v   ½ Gallon Mason jars are quite convenient for smaller batches like this. Getting the SCOBY out is something easily overlooked when starting a culture from liquid.

 

vi   Tea leaves like to open up and breathe! So let’s allow them to do that in the full volume of your pot. This also gives the most amount of surface area to allow maximum efficiency of extraction.

 

vii   If you do not have a SCOBY starter culture, you can use apple cider vinegar in it’s stead, coupled with the SCOBY you obtained via my 3rd footnote. You are mainly looking to assist the culture in it’s microbial warfare with a nice acidic environment to start with.

 

viii   Higher temperatures ferment kombucha faster. Lower, slower. For a more sugary beverage, ferment for a shorter duration. For a more vinegary beverage with more health benefits, ferment for a longer duration.


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#2 MrBiscuits

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Posted 08 February 2017 - 12:33 PM

Well. The footnotes don't work, but they're at least aptly labeled.

Maybe someone can give me insight as to how to make them work in an online forum setting? I'm no HTML expert or anything of that nature, so descriptions in laity would be superb.



#3 Teonanacatl38

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Posted 08 February 2017 - 01:17 PM

Great stuff Mr. Biscuits...

 

Another wonderful medicine for the people.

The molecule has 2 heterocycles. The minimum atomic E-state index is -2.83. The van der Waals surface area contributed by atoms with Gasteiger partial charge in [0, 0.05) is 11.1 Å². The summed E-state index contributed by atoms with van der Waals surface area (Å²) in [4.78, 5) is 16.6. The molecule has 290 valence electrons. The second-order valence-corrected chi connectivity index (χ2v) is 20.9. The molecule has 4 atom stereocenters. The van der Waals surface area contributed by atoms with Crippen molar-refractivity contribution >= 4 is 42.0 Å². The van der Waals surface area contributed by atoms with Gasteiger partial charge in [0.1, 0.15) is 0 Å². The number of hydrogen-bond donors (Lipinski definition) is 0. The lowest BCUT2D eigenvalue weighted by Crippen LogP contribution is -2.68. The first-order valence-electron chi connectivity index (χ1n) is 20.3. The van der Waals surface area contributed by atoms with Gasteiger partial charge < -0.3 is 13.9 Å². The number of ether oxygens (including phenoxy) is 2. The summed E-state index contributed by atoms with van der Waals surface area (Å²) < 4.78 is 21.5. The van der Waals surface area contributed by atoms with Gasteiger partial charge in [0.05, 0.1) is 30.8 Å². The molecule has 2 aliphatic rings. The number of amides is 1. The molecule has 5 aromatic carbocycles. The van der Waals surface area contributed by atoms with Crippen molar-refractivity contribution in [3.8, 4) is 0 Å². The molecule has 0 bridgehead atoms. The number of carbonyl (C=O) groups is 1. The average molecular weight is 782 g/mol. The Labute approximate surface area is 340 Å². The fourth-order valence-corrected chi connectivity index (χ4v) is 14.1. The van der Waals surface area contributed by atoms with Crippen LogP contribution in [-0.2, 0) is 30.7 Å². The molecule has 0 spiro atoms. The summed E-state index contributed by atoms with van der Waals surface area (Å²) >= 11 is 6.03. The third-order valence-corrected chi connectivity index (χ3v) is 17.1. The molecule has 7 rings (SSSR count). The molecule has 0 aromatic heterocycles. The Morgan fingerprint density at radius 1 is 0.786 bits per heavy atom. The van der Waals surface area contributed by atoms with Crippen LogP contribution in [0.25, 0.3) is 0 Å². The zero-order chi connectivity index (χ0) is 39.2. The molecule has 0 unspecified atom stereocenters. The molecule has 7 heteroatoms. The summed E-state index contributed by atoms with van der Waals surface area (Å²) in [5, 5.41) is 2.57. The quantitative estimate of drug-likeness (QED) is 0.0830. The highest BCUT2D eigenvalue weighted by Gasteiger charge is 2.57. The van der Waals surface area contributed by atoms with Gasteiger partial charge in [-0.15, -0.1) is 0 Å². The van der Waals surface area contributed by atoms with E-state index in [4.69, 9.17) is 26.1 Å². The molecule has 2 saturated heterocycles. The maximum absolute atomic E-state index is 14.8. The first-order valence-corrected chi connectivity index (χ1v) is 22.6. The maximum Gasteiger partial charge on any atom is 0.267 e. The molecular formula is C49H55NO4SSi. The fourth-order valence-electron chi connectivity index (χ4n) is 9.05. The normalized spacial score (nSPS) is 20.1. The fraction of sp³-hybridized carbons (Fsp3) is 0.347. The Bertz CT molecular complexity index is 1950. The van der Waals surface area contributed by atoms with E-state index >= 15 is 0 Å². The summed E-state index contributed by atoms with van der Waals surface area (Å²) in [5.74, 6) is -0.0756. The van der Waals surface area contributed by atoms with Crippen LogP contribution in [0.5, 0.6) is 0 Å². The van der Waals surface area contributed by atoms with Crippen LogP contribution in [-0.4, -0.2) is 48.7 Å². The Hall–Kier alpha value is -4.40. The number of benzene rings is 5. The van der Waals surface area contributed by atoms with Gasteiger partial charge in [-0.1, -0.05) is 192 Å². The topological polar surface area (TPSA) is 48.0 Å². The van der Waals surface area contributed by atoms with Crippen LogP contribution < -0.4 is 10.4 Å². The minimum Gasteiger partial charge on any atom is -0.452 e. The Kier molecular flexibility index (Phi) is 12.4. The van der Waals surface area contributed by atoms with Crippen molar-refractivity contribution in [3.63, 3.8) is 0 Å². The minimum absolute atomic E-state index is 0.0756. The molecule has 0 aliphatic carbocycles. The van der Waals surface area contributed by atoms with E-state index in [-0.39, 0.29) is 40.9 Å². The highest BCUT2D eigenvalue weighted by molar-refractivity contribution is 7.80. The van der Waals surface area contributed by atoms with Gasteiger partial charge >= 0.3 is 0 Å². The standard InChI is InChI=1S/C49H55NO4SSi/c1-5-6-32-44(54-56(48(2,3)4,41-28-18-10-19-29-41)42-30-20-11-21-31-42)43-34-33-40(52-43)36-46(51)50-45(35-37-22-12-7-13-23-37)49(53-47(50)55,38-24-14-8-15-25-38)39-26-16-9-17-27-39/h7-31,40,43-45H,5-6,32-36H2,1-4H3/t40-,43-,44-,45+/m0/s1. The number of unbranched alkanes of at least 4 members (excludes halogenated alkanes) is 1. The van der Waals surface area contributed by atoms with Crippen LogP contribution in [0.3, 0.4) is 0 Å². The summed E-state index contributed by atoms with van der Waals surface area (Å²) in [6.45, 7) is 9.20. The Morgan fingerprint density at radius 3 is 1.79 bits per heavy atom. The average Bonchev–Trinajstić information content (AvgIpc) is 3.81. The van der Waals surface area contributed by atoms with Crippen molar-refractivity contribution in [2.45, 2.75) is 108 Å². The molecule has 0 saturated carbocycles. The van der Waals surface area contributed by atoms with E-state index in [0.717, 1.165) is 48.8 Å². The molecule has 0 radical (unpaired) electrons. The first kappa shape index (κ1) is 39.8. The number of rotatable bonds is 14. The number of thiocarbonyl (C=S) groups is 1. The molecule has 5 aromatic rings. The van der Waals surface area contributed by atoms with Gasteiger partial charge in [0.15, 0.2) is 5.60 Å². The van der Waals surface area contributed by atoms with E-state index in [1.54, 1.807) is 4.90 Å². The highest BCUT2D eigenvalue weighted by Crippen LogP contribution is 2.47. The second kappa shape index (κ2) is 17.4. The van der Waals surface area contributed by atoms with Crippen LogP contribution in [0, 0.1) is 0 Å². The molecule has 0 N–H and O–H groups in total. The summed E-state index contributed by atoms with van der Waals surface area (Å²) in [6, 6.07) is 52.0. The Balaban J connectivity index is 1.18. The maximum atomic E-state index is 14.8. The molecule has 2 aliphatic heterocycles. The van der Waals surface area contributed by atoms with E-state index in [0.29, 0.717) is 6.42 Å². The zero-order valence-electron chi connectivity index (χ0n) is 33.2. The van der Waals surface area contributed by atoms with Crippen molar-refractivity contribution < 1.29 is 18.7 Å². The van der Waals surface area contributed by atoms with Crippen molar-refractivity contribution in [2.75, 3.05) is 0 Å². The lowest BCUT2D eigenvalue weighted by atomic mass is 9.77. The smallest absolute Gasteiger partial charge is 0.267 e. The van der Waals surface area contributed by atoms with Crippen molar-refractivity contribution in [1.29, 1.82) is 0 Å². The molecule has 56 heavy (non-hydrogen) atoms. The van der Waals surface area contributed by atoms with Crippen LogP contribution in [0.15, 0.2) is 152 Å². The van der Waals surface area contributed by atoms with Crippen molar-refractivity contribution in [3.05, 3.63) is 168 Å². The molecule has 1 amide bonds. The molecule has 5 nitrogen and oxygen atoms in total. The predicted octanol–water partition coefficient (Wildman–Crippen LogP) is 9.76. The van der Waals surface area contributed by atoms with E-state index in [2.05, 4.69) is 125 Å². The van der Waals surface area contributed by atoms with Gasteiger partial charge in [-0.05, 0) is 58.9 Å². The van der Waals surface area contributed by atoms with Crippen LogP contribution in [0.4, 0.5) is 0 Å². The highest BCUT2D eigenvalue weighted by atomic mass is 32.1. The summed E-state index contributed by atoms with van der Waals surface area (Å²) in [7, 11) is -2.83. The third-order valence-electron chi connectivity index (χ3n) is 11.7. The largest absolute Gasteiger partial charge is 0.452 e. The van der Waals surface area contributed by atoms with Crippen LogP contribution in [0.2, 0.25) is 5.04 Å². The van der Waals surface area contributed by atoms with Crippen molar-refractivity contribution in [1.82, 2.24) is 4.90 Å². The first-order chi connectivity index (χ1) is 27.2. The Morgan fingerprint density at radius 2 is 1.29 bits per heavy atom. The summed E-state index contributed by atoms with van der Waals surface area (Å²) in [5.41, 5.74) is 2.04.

I'v actually been working with Jun for a while now.   Jun is very similar to kombucha, but it's fed with Green Tea and Honey, instead of Black Tea and white sugar.

 

They are two different cultures as well.  I believe the Jun culture is primarily Lactobacillis, and the Kombucha is Acetobacter.

 

While Kombucha is primarily aerobic, Jun is both aerobic &  anaerobic....which has allowed for some  variation of flavors and properties, depending on how you layer fermentation methods/periods.   That's not even getting into the addition of fruits/herbs/medicines/etc to the second fermentation stage  :thumbs_up2:


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#4 MrBiscuits

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Posted 08 February 2017 - 01:55 PM

I've been meaning to get into Jun.

Kombucha tends to work quite well with black and/or green teas. Here, I used Assam and Gunpowder Green in equal portions. I have also done a successful run with green and honey, it took quite some time...probably closer to the 6-8 week mark to get the desired taste and effervescence.